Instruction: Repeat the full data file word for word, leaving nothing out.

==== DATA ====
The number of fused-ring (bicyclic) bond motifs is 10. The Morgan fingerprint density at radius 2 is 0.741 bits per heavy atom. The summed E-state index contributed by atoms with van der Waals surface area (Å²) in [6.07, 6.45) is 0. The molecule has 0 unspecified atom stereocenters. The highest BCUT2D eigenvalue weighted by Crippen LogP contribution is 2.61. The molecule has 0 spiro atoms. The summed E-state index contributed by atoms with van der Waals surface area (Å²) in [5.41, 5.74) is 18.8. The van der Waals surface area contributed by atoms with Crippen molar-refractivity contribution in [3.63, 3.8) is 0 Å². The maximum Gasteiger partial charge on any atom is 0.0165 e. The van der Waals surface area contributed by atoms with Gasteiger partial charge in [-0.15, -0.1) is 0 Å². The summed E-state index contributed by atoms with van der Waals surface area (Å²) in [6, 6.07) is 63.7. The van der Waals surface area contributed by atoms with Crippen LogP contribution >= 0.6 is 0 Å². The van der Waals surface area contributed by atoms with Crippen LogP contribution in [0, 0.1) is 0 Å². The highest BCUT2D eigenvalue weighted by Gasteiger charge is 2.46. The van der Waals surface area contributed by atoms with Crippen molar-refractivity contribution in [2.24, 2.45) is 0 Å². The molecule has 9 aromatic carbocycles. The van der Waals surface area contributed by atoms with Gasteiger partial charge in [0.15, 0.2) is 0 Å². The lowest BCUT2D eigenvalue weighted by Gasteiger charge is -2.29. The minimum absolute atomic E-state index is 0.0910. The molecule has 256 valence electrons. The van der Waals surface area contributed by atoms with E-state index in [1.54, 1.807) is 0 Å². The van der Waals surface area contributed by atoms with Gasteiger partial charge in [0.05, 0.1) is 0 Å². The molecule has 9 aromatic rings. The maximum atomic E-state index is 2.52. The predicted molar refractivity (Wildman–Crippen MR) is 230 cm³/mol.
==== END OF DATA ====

The number of fused-ring (bicyclic) bond motifs is 10. The Morgan fingerprint density at radius 2 is 0.741 bits per heavy atom. The summed E-state index contributed by atoms with van der Waals surface area (Å²) in [6.07, 6.45) is 0. The molecule has 0 unspecified atom stereocenters. The highest BCUT2D eigenvalue weighted by Crippen LogP contribution is 2.61. The molecule has 0 spiro atoms. The summed E-state index contributed by atoms with van der Waals surface area (Å²) in [5.41, 5.74) is 18.8. The van der Waals surface area contributed by atoms with Crippen molar-refractivity contribution in [3.63, 3.8) is 0 Å². The maximum Gasteiger partial charge on any atom is 0.0165 e. The van der Waals surface area contributed by atoms with Gasteiger partial charge in [-0.15, -0.1) is 0 Å². The summed E-state index contributed by atoms with van der Waals surface area (Å²) in [6, 6.07) is 63.7. The van der Waals surface area contributed by atoms with Crippen LogP contribution >= 0.6 is 0 Å². The van der Waals surface area contributed by atoms with Crippen LogP contribution in [0, 0.1) is 0 Å². The highest BCUT2D eigenvalue weighted by Gasteiger charge is 2.46. The van der Waals surface area contributed by atoms with Crippen molar-refractivity contribution in [2.24, 2.45) is 0 Å². The molecule has 9 aromatic carbocycles. The van der Waals surface area contributed by atoms with Gasteiger partial charge in [0.15, 0.2) is 0 Å². The lowest BCUT2D eigenvalue weighted by Gasteiger charge is -2.29. The minimum absolute atomic E-state index is 0.0910. The molecule has 256 valence electrons. The van der Waals surface area contributed by atoms with E-state index in [1.54, 1.807) is 0 Å². The van der Waals surface area contributed by atoms with Gasteiger partial charge in [0.05, 0.1) is 0 Å². The molecule has 9 aromatic rings. The maximum atomic E-state index is 2.52. The predicted molar refractivity (Wildman–Crippen MR) is 230 cm³/mol.